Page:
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Zoe Lewis Interviews Paul Lomas

In her most recent interview, Director of Coaching Zoe Lewis speaks to Paul Lomas, Director of People, Change and Transformation at Bibby Financial Services. Discussing the impact COVID-19 has had on the organisation, how they have responded to challenges faced and guiding principles, read the full interview below.

Bibby Financial Services logo

ZL: Tell us about Bibby Financial Services.

PL: Bibby Financial Services is part of Bibby Line Group, we are a broad based financial services business. We have 4 businesses; invoice financing, Leasing, FX and an Insure tech start-up. In terms of invoice financing, outside of the banks, we’ve got the got the biggest market share in the UK at about 24%. We're an organisation of around about 1200 people worldwide and we operate in 10 countries.

We have brilliant people working with us and we are proud to be in the “Sunday Times 100 best companies” list and this is our seventh, ninth in total, consecutive year of being in the top 100. Alongside this our colleague engagement survey reflects that this is a great place to work and I’m proud to be part of the organisation.

ZL: What is your role in the organisation?

PL: I joined Bibby in October, 2018 and I'm the Director of People, Change and Transformation. My focus is working with the executive team and through our people to drive our business strategy through our people agenda. The focus is on how we enable things to happen that are critical in terms of the attraction, engagement, retention, development and motivation of our colleagues around the globe.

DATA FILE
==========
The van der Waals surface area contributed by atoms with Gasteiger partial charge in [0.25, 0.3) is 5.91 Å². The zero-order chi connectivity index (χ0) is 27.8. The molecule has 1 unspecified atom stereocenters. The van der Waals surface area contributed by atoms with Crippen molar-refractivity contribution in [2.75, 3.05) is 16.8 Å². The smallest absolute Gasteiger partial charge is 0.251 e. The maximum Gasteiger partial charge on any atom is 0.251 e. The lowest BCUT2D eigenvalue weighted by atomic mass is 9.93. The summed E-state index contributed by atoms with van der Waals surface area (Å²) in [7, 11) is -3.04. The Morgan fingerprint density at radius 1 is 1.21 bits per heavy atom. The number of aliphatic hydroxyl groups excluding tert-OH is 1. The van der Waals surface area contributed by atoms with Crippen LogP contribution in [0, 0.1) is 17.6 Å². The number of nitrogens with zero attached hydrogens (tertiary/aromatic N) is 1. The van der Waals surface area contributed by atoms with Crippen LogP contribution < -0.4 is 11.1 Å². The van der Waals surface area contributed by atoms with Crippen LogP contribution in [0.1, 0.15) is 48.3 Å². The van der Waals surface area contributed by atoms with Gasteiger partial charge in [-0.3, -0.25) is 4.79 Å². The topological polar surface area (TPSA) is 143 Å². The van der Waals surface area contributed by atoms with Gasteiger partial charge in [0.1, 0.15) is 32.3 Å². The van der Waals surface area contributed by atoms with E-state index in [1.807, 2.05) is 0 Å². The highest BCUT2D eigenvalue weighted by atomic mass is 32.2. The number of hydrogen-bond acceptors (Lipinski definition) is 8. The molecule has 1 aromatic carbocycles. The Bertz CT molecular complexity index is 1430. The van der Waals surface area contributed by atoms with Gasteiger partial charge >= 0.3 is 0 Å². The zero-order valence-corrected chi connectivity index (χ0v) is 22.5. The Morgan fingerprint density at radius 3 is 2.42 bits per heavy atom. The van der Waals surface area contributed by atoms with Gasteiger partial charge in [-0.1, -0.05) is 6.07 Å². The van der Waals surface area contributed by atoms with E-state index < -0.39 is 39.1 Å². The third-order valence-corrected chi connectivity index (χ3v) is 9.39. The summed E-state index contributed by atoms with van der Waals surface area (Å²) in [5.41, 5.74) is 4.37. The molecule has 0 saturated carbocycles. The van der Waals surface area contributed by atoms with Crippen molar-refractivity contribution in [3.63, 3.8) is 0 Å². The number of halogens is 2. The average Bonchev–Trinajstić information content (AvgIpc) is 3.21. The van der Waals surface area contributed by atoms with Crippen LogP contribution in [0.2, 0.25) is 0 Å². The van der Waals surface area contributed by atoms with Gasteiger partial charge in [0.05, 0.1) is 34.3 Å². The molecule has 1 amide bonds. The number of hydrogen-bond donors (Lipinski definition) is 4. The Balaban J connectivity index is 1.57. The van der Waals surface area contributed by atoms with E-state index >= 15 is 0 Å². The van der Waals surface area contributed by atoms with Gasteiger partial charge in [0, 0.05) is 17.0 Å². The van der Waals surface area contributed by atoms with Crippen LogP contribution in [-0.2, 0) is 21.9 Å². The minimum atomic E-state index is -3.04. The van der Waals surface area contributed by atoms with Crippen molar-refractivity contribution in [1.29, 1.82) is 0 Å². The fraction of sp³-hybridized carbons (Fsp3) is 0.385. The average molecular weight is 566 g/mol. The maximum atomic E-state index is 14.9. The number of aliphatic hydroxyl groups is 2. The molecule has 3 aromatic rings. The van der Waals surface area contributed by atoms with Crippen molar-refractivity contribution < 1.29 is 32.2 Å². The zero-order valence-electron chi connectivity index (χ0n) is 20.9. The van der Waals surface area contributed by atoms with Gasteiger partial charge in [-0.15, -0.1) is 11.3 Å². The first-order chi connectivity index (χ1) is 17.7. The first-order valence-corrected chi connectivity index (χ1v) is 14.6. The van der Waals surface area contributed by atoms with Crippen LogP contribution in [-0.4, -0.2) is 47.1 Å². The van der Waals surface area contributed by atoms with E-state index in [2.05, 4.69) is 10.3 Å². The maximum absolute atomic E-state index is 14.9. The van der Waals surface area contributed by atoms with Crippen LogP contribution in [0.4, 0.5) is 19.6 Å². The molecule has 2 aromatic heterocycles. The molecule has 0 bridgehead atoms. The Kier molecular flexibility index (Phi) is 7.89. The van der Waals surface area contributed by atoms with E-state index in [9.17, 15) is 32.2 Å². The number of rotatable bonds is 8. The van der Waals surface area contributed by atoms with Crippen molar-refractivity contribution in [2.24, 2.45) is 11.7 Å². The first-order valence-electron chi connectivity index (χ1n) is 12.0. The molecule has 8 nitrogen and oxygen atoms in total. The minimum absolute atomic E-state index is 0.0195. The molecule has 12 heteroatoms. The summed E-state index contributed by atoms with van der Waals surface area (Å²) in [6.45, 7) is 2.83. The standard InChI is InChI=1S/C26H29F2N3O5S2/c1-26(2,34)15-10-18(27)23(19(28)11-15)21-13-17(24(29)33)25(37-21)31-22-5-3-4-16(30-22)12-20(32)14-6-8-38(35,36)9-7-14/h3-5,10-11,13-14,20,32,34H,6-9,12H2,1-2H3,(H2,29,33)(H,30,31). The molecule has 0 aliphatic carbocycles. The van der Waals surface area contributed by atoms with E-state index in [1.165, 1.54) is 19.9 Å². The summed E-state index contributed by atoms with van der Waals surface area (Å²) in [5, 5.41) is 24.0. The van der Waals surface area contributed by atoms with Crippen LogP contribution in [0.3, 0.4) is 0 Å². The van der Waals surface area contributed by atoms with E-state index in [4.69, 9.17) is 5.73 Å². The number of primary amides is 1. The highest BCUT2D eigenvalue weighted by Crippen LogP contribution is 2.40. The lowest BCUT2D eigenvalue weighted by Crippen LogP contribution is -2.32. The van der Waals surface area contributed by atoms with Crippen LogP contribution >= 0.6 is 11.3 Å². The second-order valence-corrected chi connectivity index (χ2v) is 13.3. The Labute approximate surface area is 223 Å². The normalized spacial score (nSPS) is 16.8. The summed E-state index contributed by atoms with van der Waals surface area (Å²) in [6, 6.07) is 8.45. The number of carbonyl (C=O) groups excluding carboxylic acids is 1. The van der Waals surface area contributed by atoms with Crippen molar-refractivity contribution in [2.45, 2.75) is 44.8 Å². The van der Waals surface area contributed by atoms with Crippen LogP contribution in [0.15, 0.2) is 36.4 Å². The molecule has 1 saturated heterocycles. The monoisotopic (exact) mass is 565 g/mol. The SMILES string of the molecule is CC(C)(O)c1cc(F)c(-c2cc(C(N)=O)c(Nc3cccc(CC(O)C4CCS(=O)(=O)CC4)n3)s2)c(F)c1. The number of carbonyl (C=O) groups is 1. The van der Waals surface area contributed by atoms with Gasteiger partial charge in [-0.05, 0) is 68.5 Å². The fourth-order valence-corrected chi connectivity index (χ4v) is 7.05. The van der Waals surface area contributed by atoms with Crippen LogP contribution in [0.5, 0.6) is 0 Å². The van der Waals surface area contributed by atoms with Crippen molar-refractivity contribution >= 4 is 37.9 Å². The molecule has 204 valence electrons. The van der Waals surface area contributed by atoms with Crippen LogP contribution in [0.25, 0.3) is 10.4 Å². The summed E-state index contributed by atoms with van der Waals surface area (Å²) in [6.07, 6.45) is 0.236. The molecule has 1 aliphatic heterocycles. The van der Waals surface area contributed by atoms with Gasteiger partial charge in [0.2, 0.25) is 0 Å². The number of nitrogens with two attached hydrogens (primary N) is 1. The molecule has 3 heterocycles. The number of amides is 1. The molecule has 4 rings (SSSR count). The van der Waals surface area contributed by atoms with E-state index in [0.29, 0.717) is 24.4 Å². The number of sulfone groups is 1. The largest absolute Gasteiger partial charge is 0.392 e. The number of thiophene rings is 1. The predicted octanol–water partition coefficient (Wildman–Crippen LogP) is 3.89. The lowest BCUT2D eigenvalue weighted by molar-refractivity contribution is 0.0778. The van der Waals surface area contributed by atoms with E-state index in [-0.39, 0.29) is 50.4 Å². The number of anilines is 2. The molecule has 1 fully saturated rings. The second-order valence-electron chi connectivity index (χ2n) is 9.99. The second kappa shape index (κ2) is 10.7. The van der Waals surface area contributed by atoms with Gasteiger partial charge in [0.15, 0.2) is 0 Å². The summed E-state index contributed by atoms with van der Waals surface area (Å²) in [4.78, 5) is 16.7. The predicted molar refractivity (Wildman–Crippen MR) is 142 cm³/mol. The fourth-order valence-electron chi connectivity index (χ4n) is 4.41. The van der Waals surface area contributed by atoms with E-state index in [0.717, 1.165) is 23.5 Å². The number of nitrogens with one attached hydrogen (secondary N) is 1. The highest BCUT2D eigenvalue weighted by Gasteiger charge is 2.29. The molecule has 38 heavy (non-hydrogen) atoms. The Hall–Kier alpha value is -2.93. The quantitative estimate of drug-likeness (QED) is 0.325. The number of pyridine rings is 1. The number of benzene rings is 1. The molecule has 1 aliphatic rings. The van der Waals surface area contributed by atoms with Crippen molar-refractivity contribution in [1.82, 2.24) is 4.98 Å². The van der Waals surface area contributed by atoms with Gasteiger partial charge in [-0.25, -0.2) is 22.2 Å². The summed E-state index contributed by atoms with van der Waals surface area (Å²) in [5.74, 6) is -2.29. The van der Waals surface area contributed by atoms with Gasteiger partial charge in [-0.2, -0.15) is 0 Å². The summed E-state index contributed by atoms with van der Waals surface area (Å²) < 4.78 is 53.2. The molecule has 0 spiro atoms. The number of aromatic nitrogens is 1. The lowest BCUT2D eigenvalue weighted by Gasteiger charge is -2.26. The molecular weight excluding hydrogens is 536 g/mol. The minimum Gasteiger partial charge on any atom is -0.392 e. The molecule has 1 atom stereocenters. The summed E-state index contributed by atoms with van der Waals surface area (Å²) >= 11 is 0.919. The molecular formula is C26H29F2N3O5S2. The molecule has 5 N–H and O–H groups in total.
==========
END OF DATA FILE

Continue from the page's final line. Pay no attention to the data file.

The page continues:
ZL: So with a global organisation, what impacts has a global pandemic had on the organisation?

PL: It’s fair to say it’s provided a challenge!

Let’s start with some of the successes. We came out of our offices early, around 9th March, so here in the UK around two weeks ahead of the official lockdown. We moved very quickly to ensure that we enabled all of our colleagues through technology implementation, ensuring that they had the right setup at home to be able to operate, and good communication with our clients and key stakeholders. I was really impressed with the way we moved ourselves out of the office and maintained our work during this time.

I think the impact is really twofold. I think our operating model is being tested like it never has been before, because the challenges facing our clients have changed significantly which means we’ve had to adapt also. If organisations are not trading as normal then from an invoice finance perspective, there is less turnover to fund against. That said, we’ve seen some great success in supporting clients with bad debt protection facilities, and helping them to start to prepare for better times ahead. Our message has remained that we are “open for business” with a clear purpose of “helping SMEs thrive, both now and beyond the Covid-19 pandemic

In addition, we now find ourselves in competition with the government through the creation of their various small business loans, CBILS and other similar products. So, whereas there might have otherwise been an opportunity for potential new clients using our products, the government offering is likely to be their first point of call. Nevertheless, we still see a great opportunity to support SMEs now and in the future. The great thing about invoice finance is that it helps organisations to unlock cashflow from within their businesses, so despite the challenges, we believe there’s a real opportunity to get this message out there right now.

ZL: How have you responded to these challenges?

PL: We look back and we say, "Right, our model has been tested, but we've got a strong foundation of business. And once the economies begin to come out of lockdown, then we should see that business beginning to return." However, the thing we're not sure about is, as is true for everyone, “Is it going to be a V-shaped return curve or a U-shaped improvement? And are we going to have super recession?” And the truth is we just don't know, we just have to be ready for whatever that may be.